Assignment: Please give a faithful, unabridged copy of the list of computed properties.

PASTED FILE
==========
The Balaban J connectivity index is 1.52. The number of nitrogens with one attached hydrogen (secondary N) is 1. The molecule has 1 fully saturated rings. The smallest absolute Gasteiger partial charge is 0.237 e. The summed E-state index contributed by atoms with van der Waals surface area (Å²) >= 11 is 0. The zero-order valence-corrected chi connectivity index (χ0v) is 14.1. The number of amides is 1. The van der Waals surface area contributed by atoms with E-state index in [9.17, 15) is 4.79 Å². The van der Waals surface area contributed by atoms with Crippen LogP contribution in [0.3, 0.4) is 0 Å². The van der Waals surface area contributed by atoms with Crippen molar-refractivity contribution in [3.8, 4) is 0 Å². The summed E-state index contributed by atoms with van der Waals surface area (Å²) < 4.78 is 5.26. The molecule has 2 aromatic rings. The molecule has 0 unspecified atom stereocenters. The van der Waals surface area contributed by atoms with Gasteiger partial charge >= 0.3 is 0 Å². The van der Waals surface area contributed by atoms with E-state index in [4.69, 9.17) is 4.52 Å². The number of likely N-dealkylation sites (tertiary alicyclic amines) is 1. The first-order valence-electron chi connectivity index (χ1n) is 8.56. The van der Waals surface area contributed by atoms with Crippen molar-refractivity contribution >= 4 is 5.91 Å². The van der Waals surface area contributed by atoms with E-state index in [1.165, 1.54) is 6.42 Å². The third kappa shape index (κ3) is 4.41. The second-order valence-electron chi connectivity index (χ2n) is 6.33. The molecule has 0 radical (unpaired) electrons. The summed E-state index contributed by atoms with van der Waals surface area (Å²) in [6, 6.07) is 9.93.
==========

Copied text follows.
The Balaban J connectivity index is 1.52. The number of nitrogens with one attached hydrogen (secondary N) is 1. The molecule has 1 fully saturated rings. The smallest absolute Gasteiger partial charge is 0.237 e. The summed E-state index contributed by atoms with van der Waals surface area (Å²) >= 11 is 0. The zero-order valence-corrected chi connectivity index (χ0v) is 14.1. The number of amides is 1. The van der Waals surface area contributed by atoms with E-state index in [9.17, 15) is 4.79 Å². The van der Waals surface area contributed by atoms with Crippen LogP contribution in [0.3, 0.4) is 0 Å². The van der Waals surface area contributed by atoms with Crippen molar-refractivity contribution in [3.8, 4) is 0 Å². The summed E-state index contributed by atoms with van der Waals surface area (Å²) < 4.78 is 5.26. The molecule has 2 aromatic rings. The molecule has 0 unspecified atom stereocenters. The van der Waals surface area contributed by atoms with Gasteiger partial charge >= 0.3 is 0 Å². The van der Waals surface area contributed by atoms with E-state index in [4.69, 9.17) is 4.52 Å². The number of likely N-dealkylation sites (tertiary alicyclic amines) is 1. The first-order valence-electron chi connectivity index (χ1n) is 8.56. The van der Waals surface area contributed by atoms with Crippen molar-refractivity contribution >= 4 is 5.91 Å². The van der Waals surface area contributed by atoms with E-state index in [1.165, 1.54) is 6.42 Å². The third kappa shape index (κ3) is 4.41. The second-order valence-electron chi connectivity index (χ2n) is 6.33. The molecule has 0 radical (unpaired) electrons. The summed E-state index contributed by atoms with van der Waals surface area (Å²) in [6, 6.07) is 9.93.